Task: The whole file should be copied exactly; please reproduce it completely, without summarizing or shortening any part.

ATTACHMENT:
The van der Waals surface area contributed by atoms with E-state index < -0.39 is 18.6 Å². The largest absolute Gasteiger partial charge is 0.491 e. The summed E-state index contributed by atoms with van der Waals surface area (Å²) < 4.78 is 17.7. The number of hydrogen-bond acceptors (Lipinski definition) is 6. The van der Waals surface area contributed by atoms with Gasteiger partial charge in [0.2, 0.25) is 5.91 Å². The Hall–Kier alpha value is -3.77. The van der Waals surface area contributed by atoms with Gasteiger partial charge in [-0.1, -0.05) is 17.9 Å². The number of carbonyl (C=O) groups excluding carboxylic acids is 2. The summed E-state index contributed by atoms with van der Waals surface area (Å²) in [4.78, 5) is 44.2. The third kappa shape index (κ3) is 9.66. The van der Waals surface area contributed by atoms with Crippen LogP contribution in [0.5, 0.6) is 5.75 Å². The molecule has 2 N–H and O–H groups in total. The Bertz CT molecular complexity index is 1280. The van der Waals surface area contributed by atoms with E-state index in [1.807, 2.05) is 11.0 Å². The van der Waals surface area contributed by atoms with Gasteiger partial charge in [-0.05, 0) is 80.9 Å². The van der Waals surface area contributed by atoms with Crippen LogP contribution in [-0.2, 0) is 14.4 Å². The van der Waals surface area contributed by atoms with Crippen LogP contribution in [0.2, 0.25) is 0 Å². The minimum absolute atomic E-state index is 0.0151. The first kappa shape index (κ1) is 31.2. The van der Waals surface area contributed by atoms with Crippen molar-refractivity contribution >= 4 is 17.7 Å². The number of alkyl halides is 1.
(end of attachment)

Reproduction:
The van der Waals surface area contributed by atoms with E-state index < -0.39 is 18.6 Å². The largest absolute Gasteiger partial charge is 0.491 e. The summed E-state index contributed by atoms with van der Waals surface area (Å²) < 4.78 is 17.7. The number of hydrogen-bond acceptors (Lipinski definition) is 6. The van der Waals surface area contributed by atoms with Gasteiger partial charge in [0.2, 0.25) is 5.91 Å². The Hall–Kier alpha value is -3.77. The van der Waals surface area contributed by atoms with Gasteiger partial charge in [-0.1, -0.05) is 17.9 Å². The number of carbonyl (C=O) groups excluding carboxylic acids is 2. The summed E-state index contributed by atoms with van der Waals surface area (Å²) in [4.78, 5) is 44.2. The third kappa shape index (κ3) is 9.66. The van der Waals surface area contributed by atoms with Crippen LogP contribution in [0.5, 0.6) is 5.75 Å². The molecule has 2 N–H and O–H groups in total. The Bertz CT molecular complexity index is 1280. The van der Waals surface area contributed by atoms with E-state index in [1.807, 2.05) is 11.0 Å². The van der Waals surface area contributed by atoms with Gasteiger partial charge in [-0.05, 0) is 80.9 Å². The van der Waals surface area contributed by atoms with Crippen LogP contribution in [-0.2, 0) is 14.4 Å². The van der Waals surface area contributed by atoms with Crippen LogP contribution in [0.2, 0.25) is 0 Å². The minimum absolute atomic E-state index is 0.0151. The first kappa shape index (κ1) is 31.2. The van der Waals surface area contributed by atoms with Crippen molar-refractivity contribution >= 4 is 17.7 Å². The number of alkyl halides is 1.